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humming to himself at his desk. it's temping to think he doesn't have a care in the world. but you'd be wrong. >> we have 35,000 restaurants. we're a big target. if you attack mcdonald's you'll get press. so everyone will attack mcdonald's for everyone. >> thompson took the reins two years ago as first african american ceo his charge, make the golden arches golden again. recent consumer report survey of fast food restaurants ranked mcdonald's as the worst tastingtrge sales have been in a downward spiral with competitors like chip poet take, wendy's and taco bell eating the profits for breakfast. >> ronald mcdonald. >> do you think expectations
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might be higher for you when you took this job? >> the fact that i'm african american probably called it out more. if the bar is a little bit higher, it's always been a little bit higher. not a new thing for me to be african american. it's new to be african american ceo. >> he grew up ip the shadow of cabrini-green, notorious housing green. >> what was your experience with mcdonald's growing up? >> there was one in our neighborhood. i do remember my grandmother and i who raised me, walking by the mcdonald's. i'd like to have a mcdonald's. i remember her distinct words. we're going home i'll make you a mcdonald's. >> eating out was a luxury. his wife of 26 years grew nearby, near the projects. >> i don't like using the words projects, nobody wants to be feel part of a project.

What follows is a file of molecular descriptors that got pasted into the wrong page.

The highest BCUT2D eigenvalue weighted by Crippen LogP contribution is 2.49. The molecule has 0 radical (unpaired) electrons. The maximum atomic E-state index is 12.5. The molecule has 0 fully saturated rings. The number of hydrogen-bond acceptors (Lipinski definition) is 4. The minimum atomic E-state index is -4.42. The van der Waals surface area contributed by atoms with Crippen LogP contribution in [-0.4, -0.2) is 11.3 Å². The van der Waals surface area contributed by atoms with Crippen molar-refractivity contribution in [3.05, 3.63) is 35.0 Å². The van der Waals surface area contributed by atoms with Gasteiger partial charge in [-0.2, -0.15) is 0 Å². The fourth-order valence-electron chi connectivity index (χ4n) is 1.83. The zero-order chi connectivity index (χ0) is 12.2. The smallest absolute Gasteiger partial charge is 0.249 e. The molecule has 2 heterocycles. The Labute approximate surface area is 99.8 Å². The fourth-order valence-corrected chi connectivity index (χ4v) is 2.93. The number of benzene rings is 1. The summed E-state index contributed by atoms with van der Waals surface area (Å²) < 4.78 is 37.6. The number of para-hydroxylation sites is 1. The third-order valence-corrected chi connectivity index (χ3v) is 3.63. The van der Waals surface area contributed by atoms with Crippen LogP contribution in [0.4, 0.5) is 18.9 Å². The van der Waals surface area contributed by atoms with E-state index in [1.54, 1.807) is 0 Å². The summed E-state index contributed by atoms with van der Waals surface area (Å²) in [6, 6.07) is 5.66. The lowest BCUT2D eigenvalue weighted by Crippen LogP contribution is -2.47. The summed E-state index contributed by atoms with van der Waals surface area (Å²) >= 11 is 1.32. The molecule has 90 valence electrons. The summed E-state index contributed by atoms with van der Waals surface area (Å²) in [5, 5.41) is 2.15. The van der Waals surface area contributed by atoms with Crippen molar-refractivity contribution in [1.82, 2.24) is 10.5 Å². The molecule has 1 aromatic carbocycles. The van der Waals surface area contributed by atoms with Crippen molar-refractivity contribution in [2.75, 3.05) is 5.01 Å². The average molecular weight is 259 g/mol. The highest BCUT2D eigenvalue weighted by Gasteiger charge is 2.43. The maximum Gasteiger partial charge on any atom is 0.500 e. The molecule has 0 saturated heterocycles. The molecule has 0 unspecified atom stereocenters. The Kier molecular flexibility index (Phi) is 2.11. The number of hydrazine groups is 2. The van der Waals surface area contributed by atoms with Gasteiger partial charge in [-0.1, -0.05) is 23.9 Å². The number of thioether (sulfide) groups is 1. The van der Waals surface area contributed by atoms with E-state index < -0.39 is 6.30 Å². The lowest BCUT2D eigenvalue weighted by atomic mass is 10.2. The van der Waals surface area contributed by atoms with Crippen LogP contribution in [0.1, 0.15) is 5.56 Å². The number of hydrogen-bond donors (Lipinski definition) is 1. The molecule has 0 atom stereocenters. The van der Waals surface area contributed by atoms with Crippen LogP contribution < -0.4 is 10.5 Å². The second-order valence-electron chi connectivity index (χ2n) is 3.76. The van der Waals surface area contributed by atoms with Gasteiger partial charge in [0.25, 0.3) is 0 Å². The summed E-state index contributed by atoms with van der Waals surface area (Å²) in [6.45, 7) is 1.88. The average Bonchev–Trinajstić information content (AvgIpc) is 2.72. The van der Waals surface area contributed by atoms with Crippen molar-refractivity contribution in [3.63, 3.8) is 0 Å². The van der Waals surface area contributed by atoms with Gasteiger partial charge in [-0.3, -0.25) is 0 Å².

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>> they made it out of the neighborhood. they met studying engineering at purdue university. >> he had on a blue polyester jacket with tan polyester pants. it was only suit he had. >> doesn't have that suit any more. but we did find the old row house. >> this is where i lived right down this path right here. >> long since been abandoned. >> i would not trade it for anything in the world. i wouldn't trade the way i grew up for anything. that was pure. that was life. that was love all on that street right there. >> this was a beautiful childhood. money doesn't solve all the problems. >> hard work he says can solve a lot. he started at mcdonald's 24 years ago as engineer. robotics, helping keep the kitchen equipment like the french friers all hi-tech. never went to business school something about management struck him. one day he decided to put his